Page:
In Russell T. Davies’s magnificent British miniseries “It’s a Sin,” rebellion, pleasure, sexuality, and desperation define the days and ways of a group of young homosexual men in 1980s London. The five-episode drama offers a sympathetic window—dressed by a top toe ensemble that has been expertly cast—into lives that have been affected and demolished by the precipitation of AIDS in recent years, even if its protagonists attempt to live freely out of their own closets.
It’s a Sin cast, Olly Alexander as Ritchie Tozer, Omari Douglas as Roscoe Babatunde, and Callum Scott Howells as Colin Morris-Jones, all of whom relocate to London. Jill Baxter, Ash Mukherjee, and Gregory Finch respectively play Lydia West, Nathaniel Curtis, and David Carlyle. The ensemble is the one that primarily concentrates on the show together. Keeley Hawes, Shaun Dooley, Tracy Ann Oberman, Neil Patrick Harris, and Stephen Fry were among the actors cast.
Roscoe, the tartly sarcastic resident queen, is played by Omari Douglas, who escaped his Nigerian immigrant family to live freely as a gay guy in London. Colin (Callum Scott Howells) is a tweed-clad introvert who works at a London clothing shop under the leering surveillance of a scary, corpulent man employer. Gregory (David Carlyle), whom the gang affectionately refers to as “Gloria”, is considerably more advanced in his gay journey. They relocate together to a shabby flophouse, colorfully decorated and called the Pink Palace, where Jill is a hub for all of them.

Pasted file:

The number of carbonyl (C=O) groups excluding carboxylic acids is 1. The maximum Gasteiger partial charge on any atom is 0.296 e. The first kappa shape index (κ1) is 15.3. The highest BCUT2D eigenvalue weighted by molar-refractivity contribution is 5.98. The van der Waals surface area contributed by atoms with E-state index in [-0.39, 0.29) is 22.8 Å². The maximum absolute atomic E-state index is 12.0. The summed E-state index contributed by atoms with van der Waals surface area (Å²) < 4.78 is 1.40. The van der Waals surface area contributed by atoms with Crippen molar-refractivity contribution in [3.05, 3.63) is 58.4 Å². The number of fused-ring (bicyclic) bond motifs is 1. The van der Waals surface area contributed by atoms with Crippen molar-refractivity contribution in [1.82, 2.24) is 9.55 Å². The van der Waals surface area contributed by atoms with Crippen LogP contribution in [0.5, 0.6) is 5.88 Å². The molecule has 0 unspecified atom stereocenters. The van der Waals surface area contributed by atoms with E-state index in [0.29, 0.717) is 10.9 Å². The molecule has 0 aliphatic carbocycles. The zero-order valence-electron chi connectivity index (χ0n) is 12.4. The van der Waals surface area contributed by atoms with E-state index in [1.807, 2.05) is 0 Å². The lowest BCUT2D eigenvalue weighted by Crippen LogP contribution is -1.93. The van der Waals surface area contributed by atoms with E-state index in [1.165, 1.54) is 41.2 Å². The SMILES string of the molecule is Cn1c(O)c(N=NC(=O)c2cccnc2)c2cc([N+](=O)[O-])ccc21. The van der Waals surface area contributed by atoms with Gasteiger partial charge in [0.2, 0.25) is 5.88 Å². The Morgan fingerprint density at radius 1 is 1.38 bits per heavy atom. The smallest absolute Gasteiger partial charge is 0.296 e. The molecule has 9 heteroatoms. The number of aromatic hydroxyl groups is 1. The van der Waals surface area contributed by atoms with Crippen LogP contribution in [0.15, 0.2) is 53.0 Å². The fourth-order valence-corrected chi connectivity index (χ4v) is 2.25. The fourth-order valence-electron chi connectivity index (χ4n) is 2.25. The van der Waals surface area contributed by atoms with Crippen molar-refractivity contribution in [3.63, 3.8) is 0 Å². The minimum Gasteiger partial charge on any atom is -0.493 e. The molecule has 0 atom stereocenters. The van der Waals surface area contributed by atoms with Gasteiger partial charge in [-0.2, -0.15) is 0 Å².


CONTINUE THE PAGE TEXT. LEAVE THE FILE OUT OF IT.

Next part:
The latter was a raucous celebration of gay metropolitan living led by three buddies who represented different phases of exploration as they embraced life as hot single guys. It was essentially a magnificent dream meant to oppose both the historical merit and harm of such representations.
What it didn’t do was pay much attention to the darkness that had given birth to such freedom and that still hung over the lives of its Canal Street revelers. In short, it didn’t address the consequences of Aids on the homosexual community.
(Image source: theguardian.com)
In the fourth episode, some members of the gang participate in a public demonstration that begins peacefully until the police arrive with nightsticks. It’s one of the most difficult situations to witness, but it’s also one of the most inspiring and uplifting. In principle, tragedies shouldn’t be much fun, but in It’s a Sin, the moments that will make you laugh are just as necessary, if not more important, than the parts that will make you cry.
All five episodes of “It’s a Sin” are now available to watch on HBO Max.